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Monday, 14 October 2019

A weekend spent sewing (part 1)

Apart from a quick trip to the supermarket I spent the entire weekend sewing which was lovely, and indulgent, and great creative fun, and extremely sad.  I could pretend it was all happy and quilty, but I've decided to have a bit of a cathartic waffle to myself.

After FINALLY pulling a green/floral top together and putting away the far-larger-than-will-be-quick-to-deal-with supply of squares which remain, I was energised enough to dig out another set of fabrics which had been sitting for years and years.





For the sake of sanity, I concentrated only on the 'small' box, there is a larger box which can wait for another few months/years/decades.



The collection of brushed cotton & homespun type fabrics started back in (guessing here) approximately 2000 / 2001 / 2002 - whenever Anne Walker's wonderful 'Piecemakers' shop closed down.  She had the clear-out sale to end all sales and I came away with yards and yards of beautiful material, and lots of "bits" too.  One of which was a massive bag of brushed cotton scraps.



Indulge me in a little detour please:   A few years earlier, one of my first ever finished quilts was made from a pack of brushed cotton squares.  It was not brilliantly made and originally quilted on the domestic sewing machine,  Ollie 'adopted' it and the amount of use the quilt received meant I re-quilted it on the longarm to give the fabric more stability.

He loved the quilt so much I always meant to make him another 'snuggly' from the Piecemakers scraps.  I always regretted I never got round to it (although the dear Hairy Boy did have a lot of other quilts to snuggle into) and sadly I cannot find any photos of Ollie with the quilt, it was a pre-digital time and there are just not so many images.  But these are dated 2008, and the wear is already starting to show.





Fast forward a few years and Daisy inherited the quilt;  it was already faded and worn, and by the time Little Miss Perfect had finished with it, I think it's fair to say the quilt had been totally loved to death.  The crazy thing is I cannot find a photo of Daisy with it either, but the state of this quilt is proof positive that it has had a long life keeping our pups warm and cosy.



The centre section where they lay is completely worn out; vintage quilts in museum collections have more material remaining in them than survives here.  I did contemplate repair, restoration or conservation.  For the time being it is going to be wrapped in acid-free tissue and put safely away.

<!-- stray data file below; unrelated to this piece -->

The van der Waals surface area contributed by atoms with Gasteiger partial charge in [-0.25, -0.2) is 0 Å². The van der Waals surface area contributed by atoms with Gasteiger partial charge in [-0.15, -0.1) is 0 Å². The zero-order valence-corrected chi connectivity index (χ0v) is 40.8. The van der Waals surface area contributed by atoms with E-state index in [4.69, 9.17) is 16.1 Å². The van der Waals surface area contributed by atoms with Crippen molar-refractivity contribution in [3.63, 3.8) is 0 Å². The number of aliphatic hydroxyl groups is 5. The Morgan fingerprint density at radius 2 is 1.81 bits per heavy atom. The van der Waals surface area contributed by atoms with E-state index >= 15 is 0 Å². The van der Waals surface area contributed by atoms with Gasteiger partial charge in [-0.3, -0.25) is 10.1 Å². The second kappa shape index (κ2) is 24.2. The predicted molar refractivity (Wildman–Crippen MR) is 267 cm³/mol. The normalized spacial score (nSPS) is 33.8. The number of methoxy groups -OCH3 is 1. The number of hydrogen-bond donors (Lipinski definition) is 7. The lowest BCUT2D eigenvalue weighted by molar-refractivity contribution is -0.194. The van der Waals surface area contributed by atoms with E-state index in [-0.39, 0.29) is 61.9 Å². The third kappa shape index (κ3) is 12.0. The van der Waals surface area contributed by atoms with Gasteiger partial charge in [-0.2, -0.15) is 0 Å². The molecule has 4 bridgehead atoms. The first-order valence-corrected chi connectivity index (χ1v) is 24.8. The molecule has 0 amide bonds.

But the reason it is relevant to this weekend's quilting is that in the bottom of the long-abandoned box from Piecemakers are the scraps left over from this old quilt.  And it all combined to make me dreadfully, dreadfully sad.



So, side-trip down memory lane over, back to this weekend:  the only progress I had made in the last 15 (?) years was what were meant to be the centres of Log Cabin blocks.  But of course, I don't want to do that any more 🙂



So I made some more 4-patch units with side strips, and when everything was put together found myself with an interesting collection of 16-Patch blocks.  Completely different from anything I've made before - previously the wonkiness of these fabrics had given me fits and my need for perfection meant I couldn't happily work with them.  Clearly I am now over that 😀





With 15 images that's quite enough for one post, I'll come up with Part 2 later.








Friday, 11 October 2019

A break from the garden

In outdoor news we continue to make progress on cutting back hedges which have not had proper attention for too many years and are generally much taller and wider than they were ever intended to be.  As weather allows, we do a couple of hours here, three hours another day and slowly we've just about brought the front under control.  It will take a couple of years of kindness and attention for some areas to thicken up as I'd like but gardening is not a quick project.







Neither, it would appear is quilt making.  There has been woefully little fabric action in 2019, the last time I touched the longarm machine was shortly after Daisy died and the Autumn 'Trip Around the World' which just missed being finished for last Halloween last year is likely to miss this year's deadline as well . . .

I've got as far as getting the top out and looking at the backing I made, does that count?

The table in my sewing room continues to be a dumping ground with 'great ideas' that never get past being piles, so everything has been put away for now.



One of the slowest projects of all time is a 'green & floral' quilt. I cut out every piece for this quilt back in 2007 (that is not a typo - 12 years ago).  Life and moving house got in the way and it was abandoned.  By the time I returned to the project I didn't want to make it any more, but with a couple of thousand squares cut, no way I was wasting that much fabric.  Over the years some of the blocks have become a table runner, possibly some placemats but I think I gave them away, and the fabrics have been rearranged and reorganised more times that a Downing Street Cabinet.  The last outing was so long ago even I cannot be bothered to search back through the blog looking for a link;  sheesh.

Any more more sensible / practical / ruthless than me would have admitted defeat and thrown the whole lot away but I am not that sensible.  And I really hate wasting perfectly good fabric.

So there were a few days of moving endless 3" squares around the design board - "random" is extremely difficult!